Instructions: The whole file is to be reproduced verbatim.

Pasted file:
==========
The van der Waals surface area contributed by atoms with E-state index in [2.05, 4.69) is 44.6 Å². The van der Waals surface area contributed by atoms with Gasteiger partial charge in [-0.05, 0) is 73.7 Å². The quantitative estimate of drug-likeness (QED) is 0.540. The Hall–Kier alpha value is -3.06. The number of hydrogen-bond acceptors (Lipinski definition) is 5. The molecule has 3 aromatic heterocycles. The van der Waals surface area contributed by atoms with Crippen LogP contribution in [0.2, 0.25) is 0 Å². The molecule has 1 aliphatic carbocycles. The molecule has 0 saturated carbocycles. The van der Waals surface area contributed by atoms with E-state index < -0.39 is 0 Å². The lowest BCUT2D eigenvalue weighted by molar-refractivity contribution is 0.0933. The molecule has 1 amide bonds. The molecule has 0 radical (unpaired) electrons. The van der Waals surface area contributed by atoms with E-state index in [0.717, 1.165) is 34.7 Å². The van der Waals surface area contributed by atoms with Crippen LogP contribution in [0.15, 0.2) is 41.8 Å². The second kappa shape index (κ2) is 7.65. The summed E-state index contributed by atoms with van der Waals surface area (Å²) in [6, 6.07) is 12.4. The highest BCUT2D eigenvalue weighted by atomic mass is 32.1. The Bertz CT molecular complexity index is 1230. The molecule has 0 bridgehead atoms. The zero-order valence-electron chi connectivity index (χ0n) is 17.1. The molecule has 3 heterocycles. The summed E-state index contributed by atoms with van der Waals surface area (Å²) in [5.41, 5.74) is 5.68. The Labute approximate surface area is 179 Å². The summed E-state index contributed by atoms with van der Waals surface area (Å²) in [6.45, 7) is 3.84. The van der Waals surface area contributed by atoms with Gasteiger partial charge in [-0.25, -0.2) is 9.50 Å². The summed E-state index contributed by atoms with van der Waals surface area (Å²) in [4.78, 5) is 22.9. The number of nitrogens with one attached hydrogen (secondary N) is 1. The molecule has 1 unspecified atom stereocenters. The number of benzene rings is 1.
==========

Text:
The van der Waals surface area contributed by atoms with E-state index in [2.05, 4.69) is 44.6 Å². The van der Waals surface area contributed by atoms with Gasteiger partial charge in [-0.05, 0) is 73.7 Å². The quantitative estimate of drug-likeness (QED) is 0.540. The Hall–Kier alpha value is -3.06. The number of hydrogen-bond acceptors (Lipinski definition) is 5. The molecule has 3 aromatic heterocycles. The van der Waals surface area contributed by atoms with Crippen LogP contribution in [0.2, 0.25) is 0 Å². The molecule has 1 aliphatic carbocycles. The molecule has 0 saturated carbocycles. The van der Waals surface area contributed by atoms with E-state index < -0.39 is 0 Å². The lowest BCUT2D eigenvalue weighted by molar-refractivity contribution is 0.0933. The molecule has 1 amide bonds. The molecule has 0 radical (unpaired) electrons. The van der Waals surface area contributed by atoms with E-state index in [0.717, 1.165) is 34.7 Å². The van der Waals surface area contributed by atoms with Crippen LogP contribution in [0.15, 0.2) is 41.8 Å². The second kappa shape index (κ2) is 7.65. The summed E-state index contributed by atoms with van der Waals surface area (Å²) in [6, 6.07) is 12.4. The highest BCUT2D eigenvalue weighted by atomic mass is 32.1. The Bertz CT molecular complexity index is 1230. The molecule has 0 bridgehead atoms. The zero-order valence-electron chi connectivity index (χ0n) is 17.1. The molecule has 3 heterocycles. The summed E-state index contributed by atoms with van der Waals surface area (Å²) in [5.41, 5.74) is 5.68. The Labute approximate surface area is 179 Å². The summed E-state index contributed by atoms with van der Waals surface area (Å²) in [6.45, 7) is 3.84. The van der Waals surface area contributed by atoms with Gasteiger partial charge in [-0.25, -0.2) is 9.50 Å². The summed E-state index contributed by atoms with van der Waals surface area (Å²) in [4.78, 5) is 22.9. The number of nitrogens with one attached hydrogen (secondary N) is 1. The molecule has 1 unspecified atom stereocenters. The number of benzene rings is 1.